|Purdue University has been able to double the output of nearly 5,000 of its computers by using a system that captures computer cycles when the computers aren't being used. The Purdue system includes the open source software Condor and the amount of computing done using it (shown in blue on the chart) equals or exceeds the work being done on the computers by their regular users. |
Photo Credit: Ty Filby, Purdue University IT
At Purdue University more than 4,300 computer of all sizes are linked together and if a computer becomes available, a waiting job is sent to it for processing. This lets the University maximize its resources and thus, eliminate the need for a super-computer. Jobs are usually pieces of a larger puzzle that idle computers work on and then feed the processed data back to a main computer that puts the information together.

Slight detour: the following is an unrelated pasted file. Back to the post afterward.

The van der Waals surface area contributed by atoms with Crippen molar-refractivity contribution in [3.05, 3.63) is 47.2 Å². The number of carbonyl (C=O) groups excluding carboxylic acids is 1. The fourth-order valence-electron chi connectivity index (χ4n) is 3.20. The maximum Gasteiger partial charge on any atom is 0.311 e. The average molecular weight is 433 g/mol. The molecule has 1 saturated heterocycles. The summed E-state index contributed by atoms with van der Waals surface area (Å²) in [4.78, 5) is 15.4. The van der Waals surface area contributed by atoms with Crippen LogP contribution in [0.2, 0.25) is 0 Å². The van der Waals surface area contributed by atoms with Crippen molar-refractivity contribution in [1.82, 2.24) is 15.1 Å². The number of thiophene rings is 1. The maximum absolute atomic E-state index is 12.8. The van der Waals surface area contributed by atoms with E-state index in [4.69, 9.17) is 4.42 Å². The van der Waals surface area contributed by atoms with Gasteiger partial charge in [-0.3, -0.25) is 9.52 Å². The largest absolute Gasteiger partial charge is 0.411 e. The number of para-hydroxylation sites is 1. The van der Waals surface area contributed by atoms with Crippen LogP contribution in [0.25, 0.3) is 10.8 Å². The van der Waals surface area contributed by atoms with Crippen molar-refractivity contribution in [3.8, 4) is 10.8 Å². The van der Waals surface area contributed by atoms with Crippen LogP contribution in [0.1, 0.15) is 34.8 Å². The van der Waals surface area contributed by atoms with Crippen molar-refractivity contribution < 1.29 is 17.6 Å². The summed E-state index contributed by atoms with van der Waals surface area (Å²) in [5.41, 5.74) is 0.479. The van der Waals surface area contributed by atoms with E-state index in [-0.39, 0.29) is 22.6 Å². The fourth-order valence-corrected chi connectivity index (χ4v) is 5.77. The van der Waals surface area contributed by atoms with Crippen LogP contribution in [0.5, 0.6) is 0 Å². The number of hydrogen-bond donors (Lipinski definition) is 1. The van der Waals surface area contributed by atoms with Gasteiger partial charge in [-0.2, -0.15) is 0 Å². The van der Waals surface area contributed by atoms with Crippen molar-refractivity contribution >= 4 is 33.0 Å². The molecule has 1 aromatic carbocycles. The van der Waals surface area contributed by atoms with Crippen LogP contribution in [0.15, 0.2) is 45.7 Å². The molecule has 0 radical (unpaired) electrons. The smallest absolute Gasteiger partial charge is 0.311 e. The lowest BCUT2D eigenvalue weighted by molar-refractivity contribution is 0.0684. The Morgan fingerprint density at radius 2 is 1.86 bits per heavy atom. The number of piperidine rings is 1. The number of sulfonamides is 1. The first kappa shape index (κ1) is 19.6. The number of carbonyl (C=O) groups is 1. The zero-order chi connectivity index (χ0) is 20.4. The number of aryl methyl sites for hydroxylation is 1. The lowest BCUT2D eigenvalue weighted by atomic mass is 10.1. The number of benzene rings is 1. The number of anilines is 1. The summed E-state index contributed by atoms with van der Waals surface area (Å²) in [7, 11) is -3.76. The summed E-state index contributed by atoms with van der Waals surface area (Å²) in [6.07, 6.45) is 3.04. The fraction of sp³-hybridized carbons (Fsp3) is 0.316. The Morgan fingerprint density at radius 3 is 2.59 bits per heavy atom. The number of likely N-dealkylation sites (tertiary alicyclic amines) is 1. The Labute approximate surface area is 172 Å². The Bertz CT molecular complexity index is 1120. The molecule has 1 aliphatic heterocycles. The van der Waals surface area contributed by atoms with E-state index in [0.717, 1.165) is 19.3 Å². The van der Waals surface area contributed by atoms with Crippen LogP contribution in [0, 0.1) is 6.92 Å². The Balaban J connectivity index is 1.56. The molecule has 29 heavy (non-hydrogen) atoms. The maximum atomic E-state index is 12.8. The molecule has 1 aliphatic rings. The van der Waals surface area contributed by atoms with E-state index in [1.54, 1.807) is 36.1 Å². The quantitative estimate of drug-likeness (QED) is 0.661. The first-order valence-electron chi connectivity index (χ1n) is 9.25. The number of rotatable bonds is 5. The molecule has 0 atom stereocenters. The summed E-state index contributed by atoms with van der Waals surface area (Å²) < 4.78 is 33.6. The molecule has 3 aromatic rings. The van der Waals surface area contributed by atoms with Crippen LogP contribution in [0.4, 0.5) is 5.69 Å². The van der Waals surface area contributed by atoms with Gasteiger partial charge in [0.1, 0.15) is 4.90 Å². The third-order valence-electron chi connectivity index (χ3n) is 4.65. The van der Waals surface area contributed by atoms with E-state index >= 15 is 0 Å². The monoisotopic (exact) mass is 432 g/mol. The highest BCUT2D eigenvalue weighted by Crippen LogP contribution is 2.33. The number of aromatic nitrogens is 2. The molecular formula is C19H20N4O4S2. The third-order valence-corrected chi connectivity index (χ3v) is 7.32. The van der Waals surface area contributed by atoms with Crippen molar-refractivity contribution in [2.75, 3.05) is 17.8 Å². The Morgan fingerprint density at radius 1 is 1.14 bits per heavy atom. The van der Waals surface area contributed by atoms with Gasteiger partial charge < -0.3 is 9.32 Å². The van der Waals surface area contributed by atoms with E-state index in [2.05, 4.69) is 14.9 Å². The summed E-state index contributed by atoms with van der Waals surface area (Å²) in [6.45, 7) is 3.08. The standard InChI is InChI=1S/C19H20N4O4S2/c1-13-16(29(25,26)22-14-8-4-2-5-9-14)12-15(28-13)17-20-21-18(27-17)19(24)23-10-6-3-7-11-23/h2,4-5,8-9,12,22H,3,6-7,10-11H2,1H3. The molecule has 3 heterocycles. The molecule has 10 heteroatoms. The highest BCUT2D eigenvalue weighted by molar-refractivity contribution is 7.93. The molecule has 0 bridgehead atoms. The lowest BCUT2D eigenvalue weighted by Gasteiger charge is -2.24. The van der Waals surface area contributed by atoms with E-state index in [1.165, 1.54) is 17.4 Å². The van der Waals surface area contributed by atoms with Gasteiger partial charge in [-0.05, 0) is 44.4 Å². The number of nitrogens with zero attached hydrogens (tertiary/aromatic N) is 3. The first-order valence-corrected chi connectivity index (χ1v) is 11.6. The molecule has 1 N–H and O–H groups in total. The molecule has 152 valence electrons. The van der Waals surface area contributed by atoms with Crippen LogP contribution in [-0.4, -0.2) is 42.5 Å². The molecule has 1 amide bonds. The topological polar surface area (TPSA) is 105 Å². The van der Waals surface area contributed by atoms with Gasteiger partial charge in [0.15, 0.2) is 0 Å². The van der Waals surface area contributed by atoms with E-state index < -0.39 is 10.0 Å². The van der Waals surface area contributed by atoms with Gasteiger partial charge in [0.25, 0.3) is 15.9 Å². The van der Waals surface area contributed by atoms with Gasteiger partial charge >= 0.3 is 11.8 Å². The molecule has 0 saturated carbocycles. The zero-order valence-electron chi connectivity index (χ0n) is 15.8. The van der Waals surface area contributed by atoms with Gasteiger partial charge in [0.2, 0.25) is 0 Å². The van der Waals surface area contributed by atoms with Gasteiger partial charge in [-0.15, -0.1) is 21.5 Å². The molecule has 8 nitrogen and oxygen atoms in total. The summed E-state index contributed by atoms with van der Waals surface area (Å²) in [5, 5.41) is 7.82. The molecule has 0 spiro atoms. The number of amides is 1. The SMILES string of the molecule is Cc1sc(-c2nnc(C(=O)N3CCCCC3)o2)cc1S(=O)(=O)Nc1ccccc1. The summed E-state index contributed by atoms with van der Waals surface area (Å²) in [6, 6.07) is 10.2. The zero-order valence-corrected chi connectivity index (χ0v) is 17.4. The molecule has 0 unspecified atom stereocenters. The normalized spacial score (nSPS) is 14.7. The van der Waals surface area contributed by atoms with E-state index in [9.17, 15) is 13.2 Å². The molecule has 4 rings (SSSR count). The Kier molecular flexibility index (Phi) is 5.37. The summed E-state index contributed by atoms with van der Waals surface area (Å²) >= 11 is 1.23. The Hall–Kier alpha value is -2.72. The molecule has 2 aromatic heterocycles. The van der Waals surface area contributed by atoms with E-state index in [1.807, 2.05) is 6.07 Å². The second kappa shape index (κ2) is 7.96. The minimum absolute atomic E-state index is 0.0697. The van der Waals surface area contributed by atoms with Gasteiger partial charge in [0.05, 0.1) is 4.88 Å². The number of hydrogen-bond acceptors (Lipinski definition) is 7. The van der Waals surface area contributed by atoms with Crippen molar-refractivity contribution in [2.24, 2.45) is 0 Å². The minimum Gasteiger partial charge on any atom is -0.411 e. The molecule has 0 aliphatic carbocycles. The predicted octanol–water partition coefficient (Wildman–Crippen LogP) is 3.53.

Purdue uses a version of an open source application called Condor, developed for use by scientists and engineers at the University of Wisconsin-Madison to link its computers. Some businesses are looking at the software to get more out of their computers. "On Wall Street, for example, how many calculations you get done in an eight-hour period can mean gigantic savings for the bank in real dollars," says Michael Ryan, chief IT technologist for JPMorgan.This web-only article appears in the Tech Insider e-mail newsletter. If you enjoyed this article and would like to read similar articles sign up today for our free email newsletters!